It’s taken a very, very long time (billions of years), but the BBC’s Doctor Who will finally be anchored by a woman, after Jodie Whittaker was announced as the 13th Doctor.
Jodie came to prominence in another BBC hit series, Broadchurch.
For those who grew up watching Doctor Who, and later rekindled a new love of the series when it was rebooted in 2005, the announcement marks a major and progressive shift in the show’s evolution. The show’s often had strong female characters, serving as ‘companions’ to the Doctor, who’ve often also contributed to significant shifts in the Doctor’s character and to saving the world multiple times over, but as yet there has been no woman leading from the front.
The move was announced by the BBC overnight with new head writer Chris Chibnall saying Jodie’s audition was incredible: “After months of lists, conversations, auditions, recalls, and a lot of secret-keeping, we’re excited to welcome Jodie Whittaker as the 13th Doctor,” he said.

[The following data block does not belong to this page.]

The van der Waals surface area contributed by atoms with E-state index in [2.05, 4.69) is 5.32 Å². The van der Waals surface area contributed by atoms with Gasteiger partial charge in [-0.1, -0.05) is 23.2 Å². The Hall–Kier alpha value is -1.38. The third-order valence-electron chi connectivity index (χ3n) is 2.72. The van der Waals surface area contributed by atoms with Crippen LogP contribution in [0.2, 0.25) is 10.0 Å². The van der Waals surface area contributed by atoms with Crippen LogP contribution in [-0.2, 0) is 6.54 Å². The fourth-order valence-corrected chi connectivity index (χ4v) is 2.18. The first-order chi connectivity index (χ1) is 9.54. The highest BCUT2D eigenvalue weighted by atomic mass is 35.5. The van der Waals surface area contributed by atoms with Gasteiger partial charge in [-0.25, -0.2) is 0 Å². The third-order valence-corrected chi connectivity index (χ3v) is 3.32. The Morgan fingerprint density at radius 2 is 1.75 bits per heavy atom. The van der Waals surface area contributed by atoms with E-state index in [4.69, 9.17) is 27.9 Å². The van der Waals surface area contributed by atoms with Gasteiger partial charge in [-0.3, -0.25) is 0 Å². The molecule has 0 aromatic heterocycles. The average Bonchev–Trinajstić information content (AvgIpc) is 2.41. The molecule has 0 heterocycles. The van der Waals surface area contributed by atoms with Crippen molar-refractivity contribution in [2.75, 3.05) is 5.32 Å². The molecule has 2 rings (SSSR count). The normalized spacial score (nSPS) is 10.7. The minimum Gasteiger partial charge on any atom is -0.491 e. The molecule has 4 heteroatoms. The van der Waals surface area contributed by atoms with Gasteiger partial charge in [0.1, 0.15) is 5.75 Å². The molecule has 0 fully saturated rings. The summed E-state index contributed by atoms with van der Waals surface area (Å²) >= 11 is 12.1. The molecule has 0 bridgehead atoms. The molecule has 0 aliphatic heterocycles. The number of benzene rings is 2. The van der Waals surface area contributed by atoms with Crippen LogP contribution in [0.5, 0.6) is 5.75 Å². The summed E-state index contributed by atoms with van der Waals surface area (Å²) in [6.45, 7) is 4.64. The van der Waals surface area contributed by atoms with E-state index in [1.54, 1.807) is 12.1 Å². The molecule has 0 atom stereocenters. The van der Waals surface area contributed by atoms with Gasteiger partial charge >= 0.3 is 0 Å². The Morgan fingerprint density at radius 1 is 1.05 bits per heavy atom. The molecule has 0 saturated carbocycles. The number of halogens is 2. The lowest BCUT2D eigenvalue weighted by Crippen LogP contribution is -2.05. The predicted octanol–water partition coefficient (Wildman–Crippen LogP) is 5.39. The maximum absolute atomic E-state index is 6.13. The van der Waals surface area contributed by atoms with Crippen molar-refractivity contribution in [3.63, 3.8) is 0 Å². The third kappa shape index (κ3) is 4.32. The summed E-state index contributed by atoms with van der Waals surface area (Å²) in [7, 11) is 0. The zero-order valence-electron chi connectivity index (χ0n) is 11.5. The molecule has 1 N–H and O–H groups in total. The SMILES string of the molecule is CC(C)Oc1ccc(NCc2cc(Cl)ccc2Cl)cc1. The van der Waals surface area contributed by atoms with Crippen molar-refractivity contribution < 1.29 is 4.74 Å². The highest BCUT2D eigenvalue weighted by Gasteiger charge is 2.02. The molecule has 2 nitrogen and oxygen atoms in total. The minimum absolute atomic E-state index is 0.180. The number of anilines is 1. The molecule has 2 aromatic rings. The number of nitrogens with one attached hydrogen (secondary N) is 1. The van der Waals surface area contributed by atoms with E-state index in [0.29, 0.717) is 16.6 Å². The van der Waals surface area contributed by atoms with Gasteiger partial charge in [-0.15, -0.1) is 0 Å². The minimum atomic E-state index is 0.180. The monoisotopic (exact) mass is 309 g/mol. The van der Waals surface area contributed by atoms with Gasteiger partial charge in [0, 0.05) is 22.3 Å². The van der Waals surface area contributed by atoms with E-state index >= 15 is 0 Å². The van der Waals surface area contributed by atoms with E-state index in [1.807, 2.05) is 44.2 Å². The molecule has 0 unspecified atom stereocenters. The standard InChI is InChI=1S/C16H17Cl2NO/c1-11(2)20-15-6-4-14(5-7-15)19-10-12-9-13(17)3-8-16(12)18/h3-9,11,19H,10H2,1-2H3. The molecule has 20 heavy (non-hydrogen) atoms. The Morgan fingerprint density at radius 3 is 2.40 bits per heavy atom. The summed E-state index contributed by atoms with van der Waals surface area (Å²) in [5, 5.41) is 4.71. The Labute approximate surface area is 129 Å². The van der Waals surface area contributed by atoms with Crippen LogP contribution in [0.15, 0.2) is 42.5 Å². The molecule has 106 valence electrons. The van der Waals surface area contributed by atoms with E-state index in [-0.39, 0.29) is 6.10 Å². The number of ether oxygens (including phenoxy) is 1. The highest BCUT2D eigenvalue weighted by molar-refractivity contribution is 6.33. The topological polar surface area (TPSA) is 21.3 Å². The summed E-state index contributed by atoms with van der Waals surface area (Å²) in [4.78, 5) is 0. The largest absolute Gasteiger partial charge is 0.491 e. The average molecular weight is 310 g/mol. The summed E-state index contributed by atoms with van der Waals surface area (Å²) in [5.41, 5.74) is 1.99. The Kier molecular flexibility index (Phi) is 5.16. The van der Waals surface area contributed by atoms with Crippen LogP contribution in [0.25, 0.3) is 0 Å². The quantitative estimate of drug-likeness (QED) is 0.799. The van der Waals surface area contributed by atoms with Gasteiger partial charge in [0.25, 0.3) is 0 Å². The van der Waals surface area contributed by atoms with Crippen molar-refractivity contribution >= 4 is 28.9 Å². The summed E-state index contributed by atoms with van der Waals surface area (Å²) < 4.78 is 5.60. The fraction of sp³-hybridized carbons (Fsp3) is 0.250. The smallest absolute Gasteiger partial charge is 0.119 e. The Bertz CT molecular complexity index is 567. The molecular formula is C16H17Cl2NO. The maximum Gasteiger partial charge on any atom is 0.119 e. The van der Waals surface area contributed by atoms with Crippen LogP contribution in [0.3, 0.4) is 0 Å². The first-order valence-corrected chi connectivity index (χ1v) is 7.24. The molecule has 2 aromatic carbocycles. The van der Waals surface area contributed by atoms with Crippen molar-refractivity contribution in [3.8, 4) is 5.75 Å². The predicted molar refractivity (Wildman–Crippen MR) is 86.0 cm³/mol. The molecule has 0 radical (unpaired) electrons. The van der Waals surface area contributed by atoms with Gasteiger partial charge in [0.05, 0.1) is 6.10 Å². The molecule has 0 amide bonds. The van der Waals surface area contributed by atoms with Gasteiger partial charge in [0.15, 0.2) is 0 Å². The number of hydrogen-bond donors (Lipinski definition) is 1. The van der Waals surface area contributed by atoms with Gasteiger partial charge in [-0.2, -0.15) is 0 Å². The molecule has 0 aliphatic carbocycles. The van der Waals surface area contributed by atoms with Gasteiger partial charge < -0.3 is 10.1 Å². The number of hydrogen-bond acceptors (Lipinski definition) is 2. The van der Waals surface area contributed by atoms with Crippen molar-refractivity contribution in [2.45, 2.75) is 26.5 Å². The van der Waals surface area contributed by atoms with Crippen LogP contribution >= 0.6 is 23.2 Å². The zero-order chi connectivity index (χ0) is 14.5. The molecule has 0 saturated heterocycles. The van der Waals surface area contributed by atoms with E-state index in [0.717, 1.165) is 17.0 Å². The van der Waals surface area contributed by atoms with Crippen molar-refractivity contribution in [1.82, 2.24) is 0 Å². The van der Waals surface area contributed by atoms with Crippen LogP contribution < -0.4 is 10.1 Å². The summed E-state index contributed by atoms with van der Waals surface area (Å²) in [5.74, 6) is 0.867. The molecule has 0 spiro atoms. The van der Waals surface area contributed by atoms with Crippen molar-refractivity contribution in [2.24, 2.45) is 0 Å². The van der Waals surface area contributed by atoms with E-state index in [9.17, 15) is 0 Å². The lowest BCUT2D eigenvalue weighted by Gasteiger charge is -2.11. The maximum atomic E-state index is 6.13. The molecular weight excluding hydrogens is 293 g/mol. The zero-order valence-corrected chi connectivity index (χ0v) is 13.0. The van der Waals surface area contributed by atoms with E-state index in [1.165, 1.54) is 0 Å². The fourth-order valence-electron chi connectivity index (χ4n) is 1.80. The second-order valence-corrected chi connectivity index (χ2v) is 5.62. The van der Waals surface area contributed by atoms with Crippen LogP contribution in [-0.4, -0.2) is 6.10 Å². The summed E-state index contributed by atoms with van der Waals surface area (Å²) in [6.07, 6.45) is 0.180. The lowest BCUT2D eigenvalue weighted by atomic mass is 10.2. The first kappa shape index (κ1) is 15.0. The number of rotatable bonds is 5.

“Jodie is an in-demand, funny, inspiring, super-smart force of nature and will bring loads of wit, strength and warmth to the role. The 13th Doctor is on her way.”
Jodie said she’s “beyond excited” to begin the journey and says it’s an opportunity to remember everyone I used to be, while stepping forward to embrace everything the Doctor stands for: hope. I can’t wait.”
Jodie replaces 12th doctor Peter Capaldi, who followed Matt Smith, David Tennant and Christopher Eccleston in the modern reboot of the series.
Having a woman in the role will no doubt divide some fans — especially those who claim the Doctor has always been a man and therefore can only continue to be a man. But it will also delight and excite other dedicated fans and bring in a new generation of young viewers.